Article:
Drink up, kid! Nipple shields keep babies safe from HIV

Drink up, kid! Nipple shields keep babies safe from HIV

Baby formula isn’t the only way to reduce mother-to-child HIV transmission. A nipple shield could be cost-effective and healthier.

HIV infects 400,000 children each year, and breastfeeding greatly increases that possibility, according to the Science and Development Network.

If breastfeeding is too risky, is formula the best alternative? The answer might not be what you expect.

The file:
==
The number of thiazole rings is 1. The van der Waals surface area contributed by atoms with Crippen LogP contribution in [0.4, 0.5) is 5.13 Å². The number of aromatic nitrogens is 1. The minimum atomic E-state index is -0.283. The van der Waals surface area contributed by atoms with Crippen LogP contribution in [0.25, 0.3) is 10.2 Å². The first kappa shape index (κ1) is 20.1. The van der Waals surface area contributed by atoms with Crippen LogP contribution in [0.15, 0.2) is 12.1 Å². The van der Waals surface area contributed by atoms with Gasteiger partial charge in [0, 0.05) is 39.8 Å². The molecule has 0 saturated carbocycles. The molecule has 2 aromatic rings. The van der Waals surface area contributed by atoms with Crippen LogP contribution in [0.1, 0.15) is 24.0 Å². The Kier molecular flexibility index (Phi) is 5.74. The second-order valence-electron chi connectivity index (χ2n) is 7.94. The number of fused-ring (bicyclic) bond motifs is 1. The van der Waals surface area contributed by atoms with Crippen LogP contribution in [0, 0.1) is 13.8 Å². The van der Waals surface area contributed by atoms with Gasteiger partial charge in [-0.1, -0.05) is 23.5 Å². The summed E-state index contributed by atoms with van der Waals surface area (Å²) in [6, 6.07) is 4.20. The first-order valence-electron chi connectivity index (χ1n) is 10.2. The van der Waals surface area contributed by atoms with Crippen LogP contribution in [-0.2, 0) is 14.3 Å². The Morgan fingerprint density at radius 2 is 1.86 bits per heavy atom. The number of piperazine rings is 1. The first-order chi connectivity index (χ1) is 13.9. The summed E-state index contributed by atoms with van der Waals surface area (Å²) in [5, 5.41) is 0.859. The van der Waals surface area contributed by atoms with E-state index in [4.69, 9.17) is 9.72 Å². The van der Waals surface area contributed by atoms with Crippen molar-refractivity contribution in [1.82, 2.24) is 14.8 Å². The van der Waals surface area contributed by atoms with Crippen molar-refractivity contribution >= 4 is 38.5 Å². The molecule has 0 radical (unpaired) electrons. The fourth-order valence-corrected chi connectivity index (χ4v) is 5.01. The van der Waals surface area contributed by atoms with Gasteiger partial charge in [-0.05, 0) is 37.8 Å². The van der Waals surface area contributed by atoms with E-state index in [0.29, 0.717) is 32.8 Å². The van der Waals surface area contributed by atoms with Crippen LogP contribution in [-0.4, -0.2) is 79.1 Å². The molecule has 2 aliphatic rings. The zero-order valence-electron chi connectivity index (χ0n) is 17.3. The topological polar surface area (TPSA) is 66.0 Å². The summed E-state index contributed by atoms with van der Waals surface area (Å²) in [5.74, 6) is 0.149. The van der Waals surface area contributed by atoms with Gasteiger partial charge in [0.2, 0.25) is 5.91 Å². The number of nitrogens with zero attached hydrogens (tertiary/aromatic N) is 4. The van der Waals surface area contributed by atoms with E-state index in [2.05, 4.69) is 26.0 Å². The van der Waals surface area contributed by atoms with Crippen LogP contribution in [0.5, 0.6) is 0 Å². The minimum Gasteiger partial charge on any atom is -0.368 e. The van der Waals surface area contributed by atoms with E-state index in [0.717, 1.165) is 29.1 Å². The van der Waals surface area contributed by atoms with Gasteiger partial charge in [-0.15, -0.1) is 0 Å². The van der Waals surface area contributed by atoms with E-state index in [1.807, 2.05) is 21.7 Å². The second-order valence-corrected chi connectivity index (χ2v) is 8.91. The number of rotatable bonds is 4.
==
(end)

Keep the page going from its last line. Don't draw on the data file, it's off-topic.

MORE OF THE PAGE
Mothers who have sore nipples or latch-on trouble already use nipple shields for breastfeeding. The improved nipple shield JustMilk was introduced at the International Development Design Summit in 2008 and aims to inactivate the HIV virus through a removable insert.

According to the Science and Development Network, “formula feeding is often unsafe, expensive and impractical, especially in developing countries, where formula-fed babies face a higher risk of malnutrition, diarrhea and other infections from water-borne disease.

The JustMilk shield remains in its initial phases and needs to be thoroughly tested. If effective, it could be lifesaving and cost-effective. Check out the video to see how the nipple shield works.

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